'Hitchhiker' author returns to his routes

November 09, 1992|By Karol V. Menzie

Douglas Adams certainly has a way with words. Fans of his ultra-dry wit and elegant grammar will be happy to know he's back in form in his latest book; equally delightful, he's back in the realm that he (and his fans) know best.

After a couple of flirtations with other subjects -- ghost detectives and vengeful Norse gods -- Mr. Adams' "Mostly Harmless" returns to "The Hitchhiker's Guide to the Galaxy." It is billed as "the fifth book in the increasingly inaccurately named Hitchhiker's Trilogy."

Arthur Dent is back, hapless as ever; and so is his nemesis (or savior, depending on your point of view) Ford Prefect, native of a small planet near Betelgeuse who spend 15 years compiling data on Earth, only to have it reduced by editors to the two words that are the new book's title. Prefect is still dodging accountants and suborning robots; Arthur is still dodging technology and looking for a reasonable facsimile of Earth. Then there is Tricia McMillan, a British TV presenter with a background in -- well, never mind.

It is Mr. Adams' genius to hurl readers into a plot that seems to go everywhere and nowhere, then suddenly drop the pieces into place, click, click, click, like tumblers in a lock.

There are "Hitchhiker" fans who refuse to believe Mr. Adams will ever equal the original effort, which is not fair to an author who is the Monty Python of print, bringing absurdity, idiocy and extreme literacy to the field of humor -- and bringing humor to the genre of science fiction, which desperately needs it.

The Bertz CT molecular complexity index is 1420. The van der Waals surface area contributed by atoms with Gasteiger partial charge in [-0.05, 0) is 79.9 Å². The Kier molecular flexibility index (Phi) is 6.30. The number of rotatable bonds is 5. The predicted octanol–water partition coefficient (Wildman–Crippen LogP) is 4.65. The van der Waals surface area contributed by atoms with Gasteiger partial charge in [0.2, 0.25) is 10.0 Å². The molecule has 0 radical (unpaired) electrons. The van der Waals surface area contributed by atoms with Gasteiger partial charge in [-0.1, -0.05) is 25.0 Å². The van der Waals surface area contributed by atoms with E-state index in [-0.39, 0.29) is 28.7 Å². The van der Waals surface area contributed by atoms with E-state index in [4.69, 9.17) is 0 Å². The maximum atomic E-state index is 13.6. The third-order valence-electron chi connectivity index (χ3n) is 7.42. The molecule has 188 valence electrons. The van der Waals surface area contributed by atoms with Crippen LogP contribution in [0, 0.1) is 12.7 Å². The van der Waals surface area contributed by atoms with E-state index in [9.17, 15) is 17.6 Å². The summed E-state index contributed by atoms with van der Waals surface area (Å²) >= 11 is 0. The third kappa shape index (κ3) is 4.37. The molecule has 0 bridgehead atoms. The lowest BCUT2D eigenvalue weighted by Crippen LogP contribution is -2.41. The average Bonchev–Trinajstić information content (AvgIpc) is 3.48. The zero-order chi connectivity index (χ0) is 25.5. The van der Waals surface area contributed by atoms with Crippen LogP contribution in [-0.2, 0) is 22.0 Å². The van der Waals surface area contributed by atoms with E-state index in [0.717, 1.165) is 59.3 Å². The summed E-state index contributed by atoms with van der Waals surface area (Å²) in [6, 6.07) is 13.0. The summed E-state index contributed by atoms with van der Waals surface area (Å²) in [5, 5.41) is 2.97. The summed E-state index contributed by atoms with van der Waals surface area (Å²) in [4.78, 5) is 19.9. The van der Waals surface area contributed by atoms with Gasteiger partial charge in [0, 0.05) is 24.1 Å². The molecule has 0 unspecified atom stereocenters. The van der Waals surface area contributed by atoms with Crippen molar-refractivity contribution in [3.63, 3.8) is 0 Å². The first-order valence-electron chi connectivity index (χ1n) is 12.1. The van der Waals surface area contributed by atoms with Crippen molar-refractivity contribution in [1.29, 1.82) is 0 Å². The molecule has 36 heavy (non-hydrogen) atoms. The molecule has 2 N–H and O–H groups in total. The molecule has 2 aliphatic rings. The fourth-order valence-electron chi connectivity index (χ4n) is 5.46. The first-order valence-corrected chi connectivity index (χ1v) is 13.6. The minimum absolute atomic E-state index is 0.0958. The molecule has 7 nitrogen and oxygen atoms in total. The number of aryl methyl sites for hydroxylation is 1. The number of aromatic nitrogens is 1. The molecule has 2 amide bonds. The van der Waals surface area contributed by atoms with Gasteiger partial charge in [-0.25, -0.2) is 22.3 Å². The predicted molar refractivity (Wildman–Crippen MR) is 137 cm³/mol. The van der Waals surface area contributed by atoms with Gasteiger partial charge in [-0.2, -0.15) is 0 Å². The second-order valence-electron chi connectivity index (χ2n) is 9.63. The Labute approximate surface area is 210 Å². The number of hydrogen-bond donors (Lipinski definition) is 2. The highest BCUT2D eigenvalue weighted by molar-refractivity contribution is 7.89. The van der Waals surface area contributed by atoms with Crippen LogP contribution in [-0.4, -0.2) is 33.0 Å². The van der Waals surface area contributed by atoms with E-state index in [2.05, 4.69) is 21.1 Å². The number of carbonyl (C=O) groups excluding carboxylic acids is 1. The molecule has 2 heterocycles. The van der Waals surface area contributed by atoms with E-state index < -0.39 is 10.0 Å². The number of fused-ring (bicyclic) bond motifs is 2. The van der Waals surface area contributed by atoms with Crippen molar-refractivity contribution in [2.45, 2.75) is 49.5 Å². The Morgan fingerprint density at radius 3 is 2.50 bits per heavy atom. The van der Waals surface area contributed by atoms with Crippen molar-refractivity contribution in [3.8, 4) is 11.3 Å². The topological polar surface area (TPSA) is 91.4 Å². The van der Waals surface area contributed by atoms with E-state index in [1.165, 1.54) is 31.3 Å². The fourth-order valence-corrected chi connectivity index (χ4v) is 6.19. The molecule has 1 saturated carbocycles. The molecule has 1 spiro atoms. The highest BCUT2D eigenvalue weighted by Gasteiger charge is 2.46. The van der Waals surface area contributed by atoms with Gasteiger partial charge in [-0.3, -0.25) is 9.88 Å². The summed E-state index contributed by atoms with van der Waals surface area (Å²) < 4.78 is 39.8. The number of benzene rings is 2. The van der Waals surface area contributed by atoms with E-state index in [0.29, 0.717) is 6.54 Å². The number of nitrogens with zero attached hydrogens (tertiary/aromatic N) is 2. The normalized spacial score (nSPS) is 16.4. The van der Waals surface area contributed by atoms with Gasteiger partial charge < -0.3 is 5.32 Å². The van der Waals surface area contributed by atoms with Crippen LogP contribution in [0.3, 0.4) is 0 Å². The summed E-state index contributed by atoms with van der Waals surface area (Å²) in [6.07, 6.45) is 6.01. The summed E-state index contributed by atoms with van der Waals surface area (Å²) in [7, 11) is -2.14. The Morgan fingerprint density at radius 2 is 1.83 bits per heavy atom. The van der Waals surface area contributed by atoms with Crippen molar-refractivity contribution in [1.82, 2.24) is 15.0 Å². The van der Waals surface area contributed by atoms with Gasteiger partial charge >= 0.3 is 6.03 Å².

Mr. Adams may not always be screamingly funny, but he is always original.

He is, besides, the eschatologist of the 20th century. His suggestions about how the world might end are both horrifying and hilarious: In the first "Hitchhiker's Guide," Earth was casually scheduled for demolition to make way for a new hyperspace bypass.

The logic and naturalness of his narrative is part of its horror. Such perfectly ordinary people as Arthur Dent and Tricia McMillan do their best to get on in the face of total chaos. They are, like many of us, intelligent, well-meaning and enduringly baffled. Occasionally they are redeemed, usually through no fault of their own.

If, at the end of the book, you are still not quite sure about the Whole Sort of General Mish Mash and the Axis of Probability, you are probably not alone. Or, as Mr. Adams puts it, "Please feel free to blither now."

Karol Menzie is a food and home writer with The Sun.

'Mostly Harmless'

Author: Douglas Adams

Publisher: Harmony Books

Length, price: 277 pages, $20

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